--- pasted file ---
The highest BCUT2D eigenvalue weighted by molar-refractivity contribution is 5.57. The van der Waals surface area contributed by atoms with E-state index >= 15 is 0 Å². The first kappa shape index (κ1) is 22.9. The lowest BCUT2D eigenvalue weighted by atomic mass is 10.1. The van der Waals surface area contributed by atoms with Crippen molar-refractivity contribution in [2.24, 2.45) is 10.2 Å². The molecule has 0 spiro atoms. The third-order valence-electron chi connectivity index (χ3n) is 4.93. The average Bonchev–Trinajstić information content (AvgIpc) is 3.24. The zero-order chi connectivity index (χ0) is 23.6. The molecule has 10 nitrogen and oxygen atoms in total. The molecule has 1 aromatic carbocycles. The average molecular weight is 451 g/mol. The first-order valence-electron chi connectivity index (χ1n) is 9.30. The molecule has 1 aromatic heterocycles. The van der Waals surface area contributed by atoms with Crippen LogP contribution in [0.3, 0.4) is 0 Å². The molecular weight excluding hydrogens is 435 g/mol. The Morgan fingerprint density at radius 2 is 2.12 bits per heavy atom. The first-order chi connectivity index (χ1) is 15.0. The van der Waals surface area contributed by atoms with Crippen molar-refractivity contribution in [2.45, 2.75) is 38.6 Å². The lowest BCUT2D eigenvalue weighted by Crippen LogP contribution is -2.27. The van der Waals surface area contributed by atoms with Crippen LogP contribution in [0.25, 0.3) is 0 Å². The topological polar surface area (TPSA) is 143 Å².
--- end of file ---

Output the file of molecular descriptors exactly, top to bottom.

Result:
The highest BCUT2D eigenvalue weighted by molar-refractivity contribution is 5.57. The van der Waals surface area contributed by atoms with E-state index >= 15 is 0 Å². The first kappa shape index (κ1) is 22.9. The lowest BCUT2D eigenvalue weighted by atomic mass is 10.1. The van der Waals surface area contributed by atoms with Crippen molar-refractivity contribution in [2.24, 2.45) is 10.2 Å². The molecule has 0 spiro atoms. The third-order valence-electron chi connectivity index (χ3n) is 4.93. The average Bonchev–Trinajstić information content (AvgIpc) is 3.24. The zero-order chi connectivity index (χ0) is 23.6. The molecule has 10 nitrogen and oxygen atoms in total. The molecule has 1 aromatic carbocycles. The average molecular weight is 451 g/mol. The first-order valence-electron chi connectivity index (χ1n) is 9.30. The molecule has 1 aromatic heterocycles. The van der Waals surface area contributed by atoms with Crippen LogP contribution in [0.3, 0.4) is 0 Å². The molecular weight excluding hydrogens is 435 g/mol. The Morgan fingerprint density at radius 2 is 2.12 bits per heavy atom. The first-order chi connectivity index (χ1) is 15.0. The van der Waals surface area contributed by atoms with Crippen molar-refractivity contribution in [2.45, 2.75) is 38.6 Å². The lowest BCUT2D eigenvalue weighted by Crippen LogP contribution is -2.27. The van der Waals surface area contributed by atoms with Crippen LogP contribution in [0.25, 0.3) is 0 Å². The topological polar surface area (TPSA) is 143 Å².